The intensity of demonstrations and reprisals in Burma shows no sign of lessening and it is hard to know what we can do from so far away. Although the Internet has provided a fantastic way of getting images out of Burma, this new connectedness has produced a very globalized form of impotence, based on a feeling of powerlessness at a distance. It is possible though, to use our power as consumers to influence the situation, even if it is a messy, incomplete power.
- The UK trades with Burma to the tune of £26m per year. We are the second biggest European trading partners for the country, after France.
- The EU is responsible for 75% of all foreign direct investment in Burma.
- 1/3 of all multinational corporations doing business in Burma have their headquarters in the EU.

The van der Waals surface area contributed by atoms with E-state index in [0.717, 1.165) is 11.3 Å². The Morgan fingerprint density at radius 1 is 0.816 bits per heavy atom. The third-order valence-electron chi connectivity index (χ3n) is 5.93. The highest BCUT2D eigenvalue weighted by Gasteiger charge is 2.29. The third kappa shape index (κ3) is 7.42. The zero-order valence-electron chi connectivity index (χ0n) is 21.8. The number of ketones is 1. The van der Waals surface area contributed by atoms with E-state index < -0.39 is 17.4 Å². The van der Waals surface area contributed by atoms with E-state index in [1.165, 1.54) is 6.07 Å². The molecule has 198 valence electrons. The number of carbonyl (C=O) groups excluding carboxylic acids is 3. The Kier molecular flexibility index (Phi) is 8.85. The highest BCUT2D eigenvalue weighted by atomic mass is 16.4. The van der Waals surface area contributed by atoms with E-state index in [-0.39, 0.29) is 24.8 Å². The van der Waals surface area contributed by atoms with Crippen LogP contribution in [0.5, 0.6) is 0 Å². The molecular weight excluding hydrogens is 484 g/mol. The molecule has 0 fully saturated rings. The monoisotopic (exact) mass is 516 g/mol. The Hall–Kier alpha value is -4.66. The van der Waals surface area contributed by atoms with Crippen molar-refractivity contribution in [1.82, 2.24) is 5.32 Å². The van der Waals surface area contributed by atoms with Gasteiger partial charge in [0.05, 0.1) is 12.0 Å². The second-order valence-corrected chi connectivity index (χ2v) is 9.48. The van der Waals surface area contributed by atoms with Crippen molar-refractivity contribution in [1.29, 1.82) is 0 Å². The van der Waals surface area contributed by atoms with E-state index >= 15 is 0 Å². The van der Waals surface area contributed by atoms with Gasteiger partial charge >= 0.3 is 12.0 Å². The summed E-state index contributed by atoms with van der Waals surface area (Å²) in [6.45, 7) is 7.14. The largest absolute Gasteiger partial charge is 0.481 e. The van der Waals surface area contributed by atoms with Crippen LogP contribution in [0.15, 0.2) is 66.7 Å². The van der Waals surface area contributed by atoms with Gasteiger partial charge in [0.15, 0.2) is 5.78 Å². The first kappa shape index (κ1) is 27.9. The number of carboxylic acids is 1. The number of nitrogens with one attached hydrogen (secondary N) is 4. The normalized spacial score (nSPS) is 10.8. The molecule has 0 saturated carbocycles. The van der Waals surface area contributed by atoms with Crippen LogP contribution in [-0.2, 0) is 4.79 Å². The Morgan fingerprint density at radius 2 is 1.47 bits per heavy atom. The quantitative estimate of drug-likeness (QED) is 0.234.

Bearing this in mind it would seem that consumer power, wielded by European citizens, could be as effective as any trade sanctions currently being proposed for sending a message to the Burmese government that we oppose their politics and their handling of the current situationa and could take effect more quickly.
Have a look at the Burma Campaign’s website and especially at their ‘dirty list’, a list of companies doing business in Burma. Boycotting these companies would ensure that a strong message is sent to the government of Burma by the companies who trade there, but remember to email or write to the companies concerned to let them know what you are doing and why – their contact details are on the dirty list.